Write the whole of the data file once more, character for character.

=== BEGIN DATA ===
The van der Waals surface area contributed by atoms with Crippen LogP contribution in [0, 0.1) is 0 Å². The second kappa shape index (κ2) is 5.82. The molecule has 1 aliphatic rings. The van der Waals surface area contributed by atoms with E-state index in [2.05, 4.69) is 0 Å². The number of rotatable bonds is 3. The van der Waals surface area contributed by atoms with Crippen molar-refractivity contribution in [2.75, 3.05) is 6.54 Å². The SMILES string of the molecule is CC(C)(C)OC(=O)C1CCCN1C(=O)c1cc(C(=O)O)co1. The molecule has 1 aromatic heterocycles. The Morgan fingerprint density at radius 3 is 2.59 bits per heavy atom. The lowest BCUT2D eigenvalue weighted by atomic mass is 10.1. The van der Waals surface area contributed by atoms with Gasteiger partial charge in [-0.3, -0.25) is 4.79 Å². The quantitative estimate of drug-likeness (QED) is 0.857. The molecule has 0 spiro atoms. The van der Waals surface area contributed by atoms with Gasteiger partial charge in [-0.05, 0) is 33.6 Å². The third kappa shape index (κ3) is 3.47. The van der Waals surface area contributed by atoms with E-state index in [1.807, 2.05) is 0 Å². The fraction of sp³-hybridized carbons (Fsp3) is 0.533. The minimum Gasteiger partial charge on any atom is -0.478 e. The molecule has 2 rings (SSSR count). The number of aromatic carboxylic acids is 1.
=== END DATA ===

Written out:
The van der Waals surface area contributed by atoms with Crippen LogP contribution in [0, 0.1) is 0 Å². The second kappa shape index (κ2) is 5.82. The molecule has 1 aliphatic rings. The van der Waals surface area contributed by atoms with E-state index in [2.05, 4.69) is 0 Å². The number of rotatable bonds is 3. The van der Waals surface area contributed by atoms with Crippen molar-refractivity contribution in [2.75, 3.05) is 6.54 Å². The SMILES string of the molecule is CC(C)(C)OC(=O)C1CCCN1C(=O)c1cc(C(=O)O)co1. The molecule has 1 aromatic heterocycles. The Morgan fingerprint density at radius 3 is 2.59 bits per heavy atom. The lowest BCUT2D eigenvalue weighted by atomic mass is 10.1. The van der Waals surface area contributed by atoms with Gasteiger partial charge in [-0.3, -0.25) is 4.79 Å². The quantitative estimate of drug-likeness (QED) is 0.857. The molecule has 0 spiro atoms. The van der Waals surface area contributed by atoms with Gasteiger partial charge in [-0.05, 0) is 33.6 Å². The third kappa shape index (κ3) is 3.47. The van der Waals surface area contributed by atoms with E-state index in [1.807, 2.05) is 0 Å². The fraction of sp³-hybridized carbons (Fsp3) is 0.533. The minimum Gasteiger partial charge on any atom is -0.478 e. The molecule has 2 rings (SSSR count). The number of aromatic carboxylic acids is 1.